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2 min read

Digital Transformation of AML Investigation Process Accelerated by COVID-19

Prior to the COVID-19 outbreak, the 2020 outlook was an encouraging one as the year was shaping up to be positive for many industries. At the mid-year point of 2020, the world has changed, and we continue to observe the pandemic’s impact on our communities, economy, and businesses.

It is no surprise that AI and automation have played key roles during the COVID-19 pandemic in several industries including pharma, healthcare, grocery, and financial services, accelerating efforts in digital transformation and workplace automation.

Financial Crime Investigator Scarcity

The COVID-19 pandemic has made it difficult for financial institutions to keep pace with their regulatory requirements. Global financial centers critical to supporting financial crime prevention efforts are incapacitated by the pandemic, reducing the availability, productivity, and efficiency of financial crime teams now working remotely.  Additionally, stay-at-home and business shutdown orders across the globe, especially in areas where AML is commonly managed and work-from-home infrastructure is underdeveloped, has further stressed investigative capacity.

Attempts to bolster these labor-intensive functions are met with the challenge of remotely training temporary workers. Consultants who normally provide skilled human capital are equally overwhelmed. Anticipating these issues, FinCEN publicly requested that FIs affected by the COVID-19 pandemic contact their functional regulator as soon as practicable with concerns about any potential delays in its ability to file required BSA reports.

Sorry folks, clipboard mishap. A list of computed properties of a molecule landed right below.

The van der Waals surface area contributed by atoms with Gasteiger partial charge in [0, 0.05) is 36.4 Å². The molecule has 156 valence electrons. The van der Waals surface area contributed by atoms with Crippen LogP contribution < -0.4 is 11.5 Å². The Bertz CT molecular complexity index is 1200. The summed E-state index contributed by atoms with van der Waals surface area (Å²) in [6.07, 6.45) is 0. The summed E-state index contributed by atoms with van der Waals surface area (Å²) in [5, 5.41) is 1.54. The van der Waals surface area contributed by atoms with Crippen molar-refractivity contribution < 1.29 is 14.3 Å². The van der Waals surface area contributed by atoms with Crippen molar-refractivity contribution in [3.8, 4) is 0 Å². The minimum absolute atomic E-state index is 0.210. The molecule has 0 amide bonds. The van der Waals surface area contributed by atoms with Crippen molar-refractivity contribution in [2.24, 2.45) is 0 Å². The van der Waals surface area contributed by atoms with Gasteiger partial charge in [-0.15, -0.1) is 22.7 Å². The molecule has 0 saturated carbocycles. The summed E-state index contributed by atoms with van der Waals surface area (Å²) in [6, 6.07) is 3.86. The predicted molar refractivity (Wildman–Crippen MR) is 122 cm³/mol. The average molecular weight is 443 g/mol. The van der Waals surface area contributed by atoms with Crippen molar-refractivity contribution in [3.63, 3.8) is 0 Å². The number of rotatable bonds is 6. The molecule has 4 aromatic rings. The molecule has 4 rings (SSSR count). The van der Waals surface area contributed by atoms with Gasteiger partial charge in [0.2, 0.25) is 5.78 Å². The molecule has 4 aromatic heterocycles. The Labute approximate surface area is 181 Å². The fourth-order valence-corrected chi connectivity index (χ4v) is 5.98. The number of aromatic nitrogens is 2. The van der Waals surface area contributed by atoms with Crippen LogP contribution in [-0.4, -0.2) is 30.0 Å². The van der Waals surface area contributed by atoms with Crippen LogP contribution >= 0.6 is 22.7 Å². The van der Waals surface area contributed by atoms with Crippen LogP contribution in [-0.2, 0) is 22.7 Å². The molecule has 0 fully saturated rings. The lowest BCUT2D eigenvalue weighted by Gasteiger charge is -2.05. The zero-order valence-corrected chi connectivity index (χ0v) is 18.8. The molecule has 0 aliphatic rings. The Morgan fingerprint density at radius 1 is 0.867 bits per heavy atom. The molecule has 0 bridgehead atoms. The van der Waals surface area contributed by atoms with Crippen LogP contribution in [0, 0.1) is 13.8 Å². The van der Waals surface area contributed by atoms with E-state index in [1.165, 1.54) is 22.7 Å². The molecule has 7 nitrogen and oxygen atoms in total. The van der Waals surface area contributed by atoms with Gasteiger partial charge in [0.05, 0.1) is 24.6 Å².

Creating further complication, it has been discovered that more alerts than usual are coming from transaction monitoring systems (TMS) which misinterpret the new patterns of the COVID-related economy as suspicious and in need of investigation.

According to a compliance officer at a New York-based bank, there has been a 50 percent increase in the number of alerts it has had to investigate since entering the crisis. “Most of them are false positives, but we aren’t prepared to handle the volume of investigations. The backlog is starting to become significant,” the compliance officer said.

Automating AML Investigations

To ensure financial institutions can keep pace with regulated requirements and to keep the world’s financial transactions and trades flowing, adaptations of QuantaVerse’s Alert Investigator solution have been devised that can immediately augment investigation efforts or can be added to disaster preparedness strategies and activated as an investigator contingency effort if a critical shortage develops.

QuantaVerse offers two ways in which its Alert Investigator solution can aid banks’ staff-constrained compliance divisions:

  1. Leveraging AI to automate the many steps that compliance professionals would otherwise need to conduct manually to investigate and resolve alerts. This reduces the time required during the investigation process and enables efficient TMS management, reducing alert backlogs.
  2. Its cloud model accelerates adoption time and the facilitates collaboration among investigation teams that are remote.

With the QuantaVerse Alert Investigator, automated investigations of alerts lessen the impact of investigator shortages thereby eliminating the potential for serious backlogs. The QuantaVerse Alert Investigator solution is fully capable of replicating and automating industry best practices when conducting an investigation. And unlike tools that focus on individual steps within an AML/BSA investigative process, the QuantaVerse end-to-end financial crime platform has been proven to automate more than 80 percent of the investigative effort.

For more information on the QuantaVerse Alert Investigator, please visit: